Not five minutes into my settling into one of the pewlike benches of Ron’s Corner Tavern in Bedford, and I’m already getting a beer appreciation tutorial, taught with disarming folksiness, from Edward, a fellow customer.
Burly and bearded, Edward (it’s a tavern, so last names were not exchanged) is helping me distinguish between two Texan-brewed beers among the average of 10 Lone Star State beers that Ron’s regularly stocks. Ron’s has a total of 31 brews on tap, and 20 in bottles and cans. To his credit, Edward’s descriptives are spot on, as the Revolver Blood and Honey ($4.50-$6) brings a certain sweetness, tasting of orange zest, cinnamon and local honey, while the Peticolas Velvet Hammer ($4.50-$6) packs more hops-powered bitterness to its finish.
Enter Ron’s, and its wood-on-wood interior, intimate in its low-wattage lighting, shoots back like a narrow longneck. Its 35-foot bar counter is the unquestioned center of attention. Underscoring the pre-eminent position of beer at Ron’s are the dozens of beer signs clinging to the wall, the hundreds of coasters snugly embedded just under the bar’s top layer, and the museumlike display cases full of neatly stacked beer cans.
As befits an establishment where the prevailing drink is a classic or exotic beer, Ron’s food menu is as short and sweet as a Las Vegas wedding ceremony.
The redneck cheese platter ($7.99) lives up, or down, to its humorous tribute to the caviar of truck stops: the little smoky. About 20 bullet-sized porky links join the duo of saltines and cheddar cheese cubes. Plenty of quenching gulps of beer follow a few bites of this salt-heavy starter.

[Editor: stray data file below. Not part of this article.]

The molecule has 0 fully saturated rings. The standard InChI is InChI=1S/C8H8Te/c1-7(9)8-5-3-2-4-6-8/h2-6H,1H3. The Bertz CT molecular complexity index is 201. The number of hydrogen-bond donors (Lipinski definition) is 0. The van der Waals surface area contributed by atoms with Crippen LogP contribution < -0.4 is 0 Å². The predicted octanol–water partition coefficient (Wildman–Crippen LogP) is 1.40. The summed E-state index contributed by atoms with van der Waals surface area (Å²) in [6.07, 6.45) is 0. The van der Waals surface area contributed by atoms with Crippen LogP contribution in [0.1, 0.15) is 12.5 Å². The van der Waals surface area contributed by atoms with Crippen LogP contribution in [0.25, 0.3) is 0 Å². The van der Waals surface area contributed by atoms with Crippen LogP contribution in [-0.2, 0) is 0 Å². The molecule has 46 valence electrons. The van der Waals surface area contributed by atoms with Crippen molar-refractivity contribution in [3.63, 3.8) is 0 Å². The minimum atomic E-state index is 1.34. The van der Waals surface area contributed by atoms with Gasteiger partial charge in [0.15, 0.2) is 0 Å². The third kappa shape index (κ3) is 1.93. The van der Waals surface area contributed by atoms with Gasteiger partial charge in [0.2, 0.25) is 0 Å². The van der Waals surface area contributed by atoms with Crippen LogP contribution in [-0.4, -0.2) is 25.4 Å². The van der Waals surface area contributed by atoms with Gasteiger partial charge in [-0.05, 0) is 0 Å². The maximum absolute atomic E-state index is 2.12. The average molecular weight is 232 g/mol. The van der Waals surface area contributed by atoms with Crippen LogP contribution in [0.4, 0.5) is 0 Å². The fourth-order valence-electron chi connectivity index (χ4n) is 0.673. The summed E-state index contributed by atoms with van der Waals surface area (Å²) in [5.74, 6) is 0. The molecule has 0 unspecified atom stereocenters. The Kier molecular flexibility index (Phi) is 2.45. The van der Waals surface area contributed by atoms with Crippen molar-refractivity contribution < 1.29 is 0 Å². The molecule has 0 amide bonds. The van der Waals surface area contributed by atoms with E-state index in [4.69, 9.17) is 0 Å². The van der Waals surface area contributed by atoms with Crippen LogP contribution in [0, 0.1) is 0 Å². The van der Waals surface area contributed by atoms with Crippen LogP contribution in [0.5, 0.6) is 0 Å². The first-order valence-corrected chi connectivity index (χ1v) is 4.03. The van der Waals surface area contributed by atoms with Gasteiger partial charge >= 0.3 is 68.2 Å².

The pulled pork and coleslaw sandwich ($8.99) is full of sloppy-joe-worthy pork shreds, laced with crunchy coleslaw and all bound in a slightly sweet barbecue sauce. It’s surprisingly tasty, and the fatty richness of the meat is nicely cut by a puckery dill pickle and a heap of house-cut fried chips. The French dip sandwich ($8.99) is generously packed with thin slabs of roast beef, whose juiciness is so abundant that they end up soaking through the hoagie roll — something that is not desirable — while rendering the accompanying dipping “jus” irrelevant. Better to slather the sandwich with its zippy horseradish sauce.
The most uniformly successful among Ron’s bar standards is the calamari ($10.99). It could have gone down in cliché-ridden flames save for how perfectly fried it was. These squid rounds are also boosted, not by the predictable side of marinara sauce, but by a cayenne-fired Buffalo sauce.
A wedge of clearly pre-packaged “New York style” cheesecake ($4.99) is thankfully ungrainy and does its level best to cool down the tang from that Buffalo calamari. A better bet to finish off an evening at Ron’s might be yet another of its battalion of beers — with such wacky monikers as Moose Drool or Dead Guy — each packing more complexity and allure than most of Ron’s conventional bar fare.